Yonkers, NY – There are few TV, phone, and Internet providers that manage to please subscribers on all counts, and those that do don’t typically serve a lot of consumers. Verizon FiOS, which is available in portions of 12 mostly Eastern states, Washington, D.C., southern California and Texas, was cited as highly rated among providers offering all three services, based on the latest subscriber survey on telecom providers from the Consumer Reports National Research Center. However, WOW, a regional telecom provider serving four Midwestern states, was also top-rated.
The full report on Internet, phone, and TV service appears in the June issue of Consumer Reports and online at www.ConsumerReports.org.
Based on the survey, Verizon FiOS scored higher than the major cable companies for TV picture, sound, and channel selection and received Consumer Reports’ highest mark for Internet speed. However, FiOS had more complaints than most about bills for triple play and subscribers must rent a receiver for every TV, which all cable companies may not require.
In the areas of four Midwestern states where WOW is available, the provider is worth serious consideration, earning high marks across the board for its bundled telecom service. Customers’ responses about its Internet, TV, and phone services also put it among the top providers in Consumer Reports’ ratings for each of the three services.
“With the very best providers so limited in availability, the leading options for many consumers will be either the cable provider where they live or satellite-TV service, paired with Internet and likely phone service from other providers,” said Paul Reynolds, Electronics Editor for Consumer Reports. “The best choice for you may depend in part on your particular cable company, since cable varied widely in satisfaction, depending on the provider.”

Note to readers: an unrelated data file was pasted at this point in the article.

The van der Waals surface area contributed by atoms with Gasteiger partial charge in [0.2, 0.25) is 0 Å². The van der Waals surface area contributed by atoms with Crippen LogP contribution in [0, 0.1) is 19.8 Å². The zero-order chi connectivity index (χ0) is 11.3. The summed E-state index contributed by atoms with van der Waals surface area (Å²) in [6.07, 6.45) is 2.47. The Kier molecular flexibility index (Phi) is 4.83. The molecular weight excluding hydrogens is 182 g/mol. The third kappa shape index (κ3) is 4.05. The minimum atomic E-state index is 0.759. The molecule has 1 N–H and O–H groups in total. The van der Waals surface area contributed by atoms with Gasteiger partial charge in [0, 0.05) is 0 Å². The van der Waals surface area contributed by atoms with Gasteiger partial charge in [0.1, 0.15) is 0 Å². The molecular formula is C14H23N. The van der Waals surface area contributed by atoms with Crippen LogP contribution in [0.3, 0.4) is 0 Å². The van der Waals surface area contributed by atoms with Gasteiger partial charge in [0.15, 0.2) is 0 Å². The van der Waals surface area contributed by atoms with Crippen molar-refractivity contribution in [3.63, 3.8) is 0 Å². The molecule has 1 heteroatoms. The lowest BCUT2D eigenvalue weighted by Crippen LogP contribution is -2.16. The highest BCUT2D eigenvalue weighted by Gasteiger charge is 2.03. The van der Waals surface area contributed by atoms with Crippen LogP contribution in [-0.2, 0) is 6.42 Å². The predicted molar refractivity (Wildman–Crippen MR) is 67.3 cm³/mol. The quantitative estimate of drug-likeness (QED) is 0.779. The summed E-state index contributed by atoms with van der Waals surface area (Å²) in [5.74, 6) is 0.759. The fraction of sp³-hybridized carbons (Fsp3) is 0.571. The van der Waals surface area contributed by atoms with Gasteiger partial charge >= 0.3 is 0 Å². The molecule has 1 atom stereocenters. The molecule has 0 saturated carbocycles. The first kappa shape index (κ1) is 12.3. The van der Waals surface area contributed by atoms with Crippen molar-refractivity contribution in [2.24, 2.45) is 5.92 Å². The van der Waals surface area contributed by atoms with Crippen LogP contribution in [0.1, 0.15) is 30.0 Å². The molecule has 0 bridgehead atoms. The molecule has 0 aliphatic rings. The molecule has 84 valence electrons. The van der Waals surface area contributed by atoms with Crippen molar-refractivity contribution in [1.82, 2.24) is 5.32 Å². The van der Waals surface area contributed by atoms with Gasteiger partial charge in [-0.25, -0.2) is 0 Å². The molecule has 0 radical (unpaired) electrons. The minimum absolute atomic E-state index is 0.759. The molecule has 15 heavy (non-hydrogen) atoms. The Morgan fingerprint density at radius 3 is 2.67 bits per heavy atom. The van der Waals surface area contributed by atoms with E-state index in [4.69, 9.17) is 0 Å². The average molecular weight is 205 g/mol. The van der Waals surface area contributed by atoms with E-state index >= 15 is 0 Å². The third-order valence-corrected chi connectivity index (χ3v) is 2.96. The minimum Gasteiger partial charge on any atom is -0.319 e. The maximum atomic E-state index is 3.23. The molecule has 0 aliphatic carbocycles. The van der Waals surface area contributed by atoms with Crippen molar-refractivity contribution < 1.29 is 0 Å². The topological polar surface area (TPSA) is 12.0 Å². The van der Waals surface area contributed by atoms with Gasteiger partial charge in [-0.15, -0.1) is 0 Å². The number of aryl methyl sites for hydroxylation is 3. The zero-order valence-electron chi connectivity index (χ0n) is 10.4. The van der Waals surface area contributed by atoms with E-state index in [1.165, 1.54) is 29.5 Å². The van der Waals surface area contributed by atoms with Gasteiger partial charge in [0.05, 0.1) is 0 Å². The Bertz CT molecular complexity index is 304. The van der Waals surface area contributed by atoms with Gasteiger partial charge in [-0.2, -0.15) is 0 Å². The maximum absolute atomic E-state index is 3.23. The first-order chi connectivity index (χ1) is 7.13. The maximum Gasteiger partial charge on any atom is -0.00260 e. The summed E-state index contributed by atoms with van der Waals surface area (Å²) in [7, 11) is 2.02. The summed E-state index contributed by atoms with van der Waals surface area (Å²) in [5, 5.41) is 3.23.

Next-best alternatives to WOW and Verizon FiOS included the cable companies Bright House Networks, along with Cox and Cablevision/Optimum; as well as AT&T's U-verse service.
FIVE STEPS TO GREAT SERVICE AND BIG SAVINGS
Consumer Reports has outlined five strategies consumers can use to get the best service and money-saving offers from their telecom provider.
About Consumer Reports
Consumer Reports is the world’s largest independent product-testing organization. Using its more than 50 labs, auto test center, and survey research center, the nonprofit rates thousands of products and services annually. Founded in 1936, Consumer Reports has over 8 million subscribers to its magazine, website and other publications. Its advocacy division, Consumers Union, works for health reform, food and product safety, financial reform, and other consumer issues in Washington, D.C., the states, and in the marketplace.
Get ready to bargain. While seven out of 10 readers with a triple play package didn’t try to bargain on their telecom bills, 90 percent of those that did got some accommodation. Price reductions led the list of concessions, with around 40 percent of bargainers reporting savingsof up to $50 a month. Hagglers’ experiences also suggest that it can pay to let the provider know consumers are ready to drop some or all of its services.